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Acute human lethal toxicity of agricultural pesticides: a prospective cohort study

Dawson, Andrew H., Eddleston, Michael, Senarathna, Lalith, Mohamed, Fahim, Gawarammana, Indika, Bowe, Steven J., Manuweera, Gamini and Buckley, Nicholas A. 2010, Acute human lethal toxicity of agricultural pesticides: a prospective cohort study, PLoS medicine, vol. 7, no. 10, Article Number : e1000357, pp. 1-10, doi: 10.1371/journal.pmed.1000357.

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Title Acute human lethal toxicity of agricultural pesticides: a prospective cohort study
Author(s) Dawson, Andrew H.
Eddleston, Michael
Senarathna, Lalith
Mohamed, Fahim
Gawarammana, Indika
Bowe, Steven J.ORCID iD for Bowe, Steven J. orcid.org/0000-0003-3813-842X
Manuweera, Gamini
Buckley, Nicholas A.
Journal name PLoS medicine
Volume number 7
Issue number 10
Season Article Number : e1000357
Start page 1
End page 10
Total pages 10
Publisher Public Library of Science (PLoS)
Place of publication San Francisco, Calif.
Publication date 2010-10
ISSN 1549-1676
Summary BACKGROUND: agricultural pesticide poisoning is a major public health problem in the developing world, killing at least 250,000-370,000 people each year. Targeted pesticide restrictions in Sri Lanka over the last 20 years have reduced pesticide deaths by 50% without decreasing agricultural output. However, regulatory decisions have thus far not been based on the human toxicity of formulated agricultural pesticides but on the surrogate of rat toxicity using pure unformulated pesticides. We aimed to determine the relative human toxicity of formulated agricultural pesticides to improve the effectiveness of regulatory policy. METHODS AND FINDINGS: we examined the case fatality of different agricultural pesticides in a prospective cohort of patients presenting with pesticide self-poisoning to two clinical trial centers from April 2002 to November 2008. Identification of the pesticide ingested was based on history or positive identification of the container. A single pesticide was ingested by 9,302 patients. A specific pesticide was identified in 7,461 patients; 1,841 ingested an unknown pesticide. In a subset of 808 patients, the history of ingestion was confirmed by laboratory analysis in 95% of patients. There was a large variation in case fatality between pesticides-from 0% to 42%. This marked variation in lethality was observed for compounds within the same chemical and/or WHO toxicity classification of pesticides and for those used for similar agricultural indications. CONCLUSION: the human data provided toxicity rankings for some pesticides that contrasted strongly with the WHO toxicity classification based on rat toxicity. Basing regulation on human toxicity will make pesticide poisoning less hazardous, preventing hundreds of thousands of deaths globally without compromising agricultural needs. Ongoing monitoring of patterns of use and clinical toxicity for new pesticides is needed to identify highly toxic pesticides in a timely manner.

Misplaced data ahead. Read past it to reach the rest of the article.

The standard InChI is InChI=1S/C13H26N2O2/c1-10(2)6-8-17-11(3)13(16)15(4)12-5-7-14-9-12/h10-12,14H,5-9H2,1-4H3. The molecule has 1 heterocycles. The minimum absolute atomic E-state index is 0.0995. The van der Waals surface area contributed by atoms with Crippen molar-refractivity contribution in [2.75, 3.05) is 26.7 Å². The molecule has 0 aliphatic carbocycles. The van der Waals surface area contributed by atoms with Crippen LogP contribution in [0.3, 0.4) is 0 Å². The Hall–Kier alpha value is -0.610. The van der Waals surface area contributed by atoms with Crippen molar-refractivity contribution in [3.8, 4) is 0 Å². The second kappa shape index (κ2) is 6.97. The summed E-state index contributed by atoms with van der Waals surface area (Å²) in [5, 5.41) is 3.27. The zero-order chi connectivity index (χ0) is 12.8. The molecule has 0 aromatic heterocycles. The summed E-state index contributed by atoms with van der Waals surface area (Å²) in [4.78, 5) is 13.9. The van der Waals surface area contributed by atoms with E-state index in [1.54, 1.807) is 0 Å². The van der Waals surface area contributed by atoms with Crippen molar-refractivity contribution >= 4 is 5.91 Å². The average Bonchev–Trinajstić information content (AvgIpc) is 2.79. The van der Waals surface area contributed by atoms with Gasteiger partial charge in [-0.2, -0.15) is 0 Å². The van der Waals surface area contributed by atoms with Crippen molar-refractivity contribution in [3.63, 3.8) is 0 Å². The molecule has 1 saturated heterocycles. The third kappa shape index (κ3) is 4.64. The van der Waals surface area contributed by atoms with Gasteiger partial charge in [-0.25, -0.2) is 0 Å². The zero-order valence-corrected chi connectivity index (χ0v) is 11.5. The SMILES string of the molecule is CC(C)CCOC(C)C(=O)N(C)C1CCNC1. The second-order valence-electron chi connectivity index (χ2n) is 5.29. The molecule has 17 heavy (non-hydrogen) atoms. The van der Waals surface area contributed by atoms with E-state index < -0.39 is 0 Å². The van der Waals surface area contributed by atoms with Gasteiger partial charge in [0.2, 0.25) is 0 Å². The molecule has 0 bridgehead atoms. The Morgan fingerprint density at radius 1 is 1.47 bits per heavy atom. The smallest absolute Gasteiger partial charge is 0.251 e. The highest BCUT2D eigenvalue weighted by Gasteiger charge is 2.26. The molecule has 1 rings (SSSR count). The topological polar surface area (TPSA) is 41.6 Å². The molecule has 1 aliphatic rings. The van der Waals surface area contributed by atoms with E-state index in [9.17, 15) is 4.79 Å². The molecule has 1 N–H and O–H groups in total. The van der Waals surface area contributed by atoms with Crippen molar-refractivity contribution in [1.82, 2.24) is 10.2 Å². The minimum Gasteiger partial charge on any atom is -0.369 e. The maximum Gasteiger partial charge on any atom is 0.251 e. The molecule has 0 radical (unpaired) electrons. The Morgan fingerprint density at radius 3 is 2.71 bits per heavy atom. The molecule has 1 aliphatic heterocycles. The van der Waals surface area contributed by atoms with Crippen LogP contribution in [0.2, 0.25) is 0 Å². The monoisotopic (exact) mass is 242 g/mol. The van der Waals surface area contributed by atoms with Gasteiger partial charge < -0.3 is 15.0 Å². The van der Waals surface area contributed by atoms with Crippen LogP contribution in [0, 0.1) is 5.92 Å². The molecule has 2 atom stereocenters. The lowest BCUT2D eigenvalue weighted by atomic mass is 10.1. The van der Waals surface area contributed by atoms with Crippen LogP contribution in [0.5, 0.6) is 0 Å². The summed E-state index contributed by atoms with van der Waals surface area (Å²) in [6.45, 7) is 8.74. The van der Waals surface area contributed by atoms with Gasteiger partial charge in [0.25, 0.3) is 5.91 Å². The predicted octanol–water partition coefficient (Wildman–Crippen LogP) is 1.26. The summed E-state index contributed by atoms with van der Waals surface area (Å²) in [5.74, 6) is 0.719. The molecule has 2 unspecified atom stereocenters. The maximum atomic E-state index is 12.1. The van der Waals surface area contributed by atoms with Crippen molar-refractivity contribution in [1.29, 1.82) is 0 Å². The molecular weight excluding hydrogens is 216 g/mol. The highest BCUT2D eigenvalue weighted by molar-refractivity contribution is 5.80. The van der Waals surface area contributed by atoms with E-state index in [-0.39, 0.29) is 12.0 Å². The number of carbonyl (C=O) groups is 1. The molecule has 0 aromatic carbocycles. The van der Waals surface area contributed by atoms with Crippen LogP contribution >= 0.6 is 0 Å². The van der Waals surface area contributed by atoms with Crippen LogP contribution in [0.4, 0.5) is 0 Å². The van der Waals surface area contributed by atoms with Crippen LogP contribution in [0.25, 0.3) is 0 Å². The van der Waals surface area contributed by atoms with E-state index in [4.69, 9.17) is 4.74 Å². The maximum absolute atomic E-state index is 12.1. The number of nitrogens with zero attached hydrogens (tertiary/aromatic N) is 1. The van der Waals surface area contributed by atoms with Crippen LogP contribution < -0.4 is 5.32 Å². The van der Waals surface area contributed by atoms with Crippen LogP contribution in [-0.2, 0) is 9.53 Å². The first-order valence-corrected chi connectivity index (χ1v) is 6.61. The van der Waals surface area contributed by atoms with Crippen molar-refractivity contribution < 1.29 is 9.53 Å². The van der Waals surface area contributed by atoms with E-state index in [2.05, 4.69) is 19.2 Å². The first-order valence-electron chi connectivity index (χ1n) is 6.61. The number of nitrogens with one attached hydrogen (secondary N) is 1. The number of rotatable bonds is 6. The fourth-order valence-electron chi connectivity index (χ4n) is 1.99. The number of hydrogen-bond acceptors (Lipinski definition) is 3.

Language eng
DOI 10.1371/journal.pmed.1000357
Field of Research 110399 Clinical Sciences not elsewhere classified
Socio Economic Objective 920405 Environmental Health
HERDC Research category C1.1 Refereed article in a scholarly journal
ERA Research output type C Journal article
Copyright notice ©2010, The Authors
Free to Read? Yes
Persistent URL http://hdl.handle.net/10536/DRO/DU:30074321

Document type: Journal Article
Collections: Faculty of Health
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Every reasonable effort has been made to ensure that permission has been obtained for items included in DRO. If you believe that your rights have been infringed by this repository, please contact drosupport@deakin.edu.au.